CHI report highlights missed care during pandemic, urges providers to reconnect with patients
A report released this month by the Colorado Health Institute (CHI) illustrates the magnitude of missed medical care in Colorado during the pandemic and offers recommendations for addressing this offput care.
Using medical record data from the Colorado Health Observation Regional Data Service (CHORDS), CHI examined the volume of patient visits among approximately 1.5 million Coloradans and compared it with the same data from 2019. 12 of the 14 providers in the Front Range in CHORDS’s network contributed their data to the study. It included both in-person and virtual visits.
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Overall health care use in Colorado was 25% lower between Mar. 2020 and Dec. 2020 than it was during the same period in 2019, according to CHI.
The image below shows how rapidly medical visits fell in Colorado at the beginning of the pandemic.
The report says Coloradans with chronic diseases, depression, and individuals over 65 missed the most care. Visits for chronic conditions like asthma and diabetes among Coloradans decreased by an average of 38% across all age groups between 2019 and 2020. The report cites a national survey that revealed 76% of adults who skipped care during the pandemic had at least one chronic condition.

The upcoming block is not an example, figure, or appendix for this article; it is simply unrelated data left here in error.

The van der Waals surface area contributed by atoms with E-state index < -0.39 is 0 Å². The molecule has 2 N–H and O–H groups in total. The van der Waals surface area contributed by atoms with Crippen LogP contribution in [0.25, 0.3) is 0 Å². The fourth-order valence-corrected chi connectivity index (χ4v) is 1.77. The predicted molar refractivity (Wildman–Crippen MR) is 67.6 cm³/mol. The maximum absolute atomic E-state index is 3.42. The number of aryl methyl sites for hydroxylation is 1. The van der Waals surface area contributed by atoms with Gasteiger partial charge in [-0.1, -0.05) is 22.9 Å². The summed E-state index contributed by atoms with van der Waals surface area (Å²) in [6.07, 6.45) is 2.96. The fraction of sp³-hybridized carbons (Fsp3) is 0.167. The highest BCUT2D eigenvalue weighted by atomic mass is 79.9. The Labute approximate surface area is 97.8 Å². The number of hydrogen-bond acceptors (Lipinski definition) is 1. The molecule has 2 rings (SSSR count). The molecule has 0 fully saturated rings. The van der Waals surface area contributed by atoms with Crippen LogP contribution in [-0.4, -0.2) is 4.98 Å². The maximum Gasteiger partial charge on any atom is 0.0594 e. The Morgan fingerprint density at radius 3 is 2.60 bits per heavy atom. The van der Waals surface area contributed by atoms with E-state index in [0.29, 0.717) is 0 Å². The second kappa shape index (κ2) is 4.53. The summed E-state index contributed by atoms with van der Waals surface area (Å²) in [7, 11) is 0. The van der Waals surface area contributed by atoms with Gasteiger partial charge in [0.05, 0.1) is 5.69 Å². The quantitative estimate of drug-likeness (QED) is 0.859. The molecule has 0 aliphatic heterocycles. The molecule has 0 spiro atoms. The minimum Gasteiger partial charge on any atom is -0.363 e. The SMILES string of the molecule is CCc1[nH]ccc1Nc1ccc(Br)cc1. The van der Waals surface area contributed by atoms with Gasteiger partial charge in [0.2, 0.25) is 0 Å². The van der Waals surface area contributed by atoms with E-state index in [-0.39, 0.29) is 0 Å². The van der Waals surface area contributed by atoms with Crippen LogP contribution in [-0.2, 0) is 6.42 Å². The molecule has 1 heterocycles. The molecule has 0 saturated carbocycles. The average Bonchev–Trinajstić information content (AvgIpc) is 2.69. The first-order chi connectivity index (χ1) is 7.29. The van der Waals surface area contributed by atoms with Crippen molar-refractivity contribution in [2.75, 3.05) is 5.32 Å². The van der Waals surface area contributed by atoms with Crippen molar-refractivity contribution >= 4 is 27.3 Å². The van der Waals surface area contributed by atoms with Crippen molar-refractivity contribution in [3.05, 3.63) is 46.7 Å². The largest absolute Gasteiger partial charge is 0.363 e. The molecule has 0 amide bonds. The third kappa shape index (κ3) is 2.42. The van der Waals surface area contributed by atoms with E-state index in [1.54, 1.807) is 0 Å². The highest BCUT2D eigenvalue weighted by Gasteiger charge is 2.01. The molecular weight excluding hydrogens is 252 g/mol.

Consequences of missed care for chronic conditions include worsened diabetes, hypertension, and obesity. Some patients also ran out of medications, according to the report.
Visits for Coloradans with cancer between March and December of 2020 were 22% lower than they were during the same period in 2019. Chemotherapy and radiation treatments were delayed, and in some instances, cancer treatment periods were accelerated or changed.
Preventive cancer screenings also decreased. Preventive tests and screenings in general declined by over 25% in 2020 compared to 2019, according to the report. Missed tests and screenings were highest among older Coloradans.
See below a graph illustrating the level of missed diagnostic and screening tests in 2020.
When the need for mental health services was higher than ever during the pandemic, behavioral health visits declined considerably. Services related to depression decreased by 33% and services related to anxiety decreased by 23%. This is despite a rise in telemedicine use.
Emergency department visits among Coloradans decreased by around 25%. Patients also often delayed care for serious acute health issues like heart attacks, strokes, and appendicitis, which require prompt treatment in order to fully recover.
The report highlighted some recommendations for how Colorado can address the significant number of patients who missed care during the pandemic. One potential solution is for providers to reach out to patients with chronic diseases to check their health status and encourage them to seek care if they haven’t already done so.
Another recommendation from the report is for parents to ensure their children are immunized for vaccine-treatable diseases. CHI also recommends that Coloradans, when applicable, should schedule regular screenings for colorectal cancer, breast cancer, and other preventive screenings they might have missed.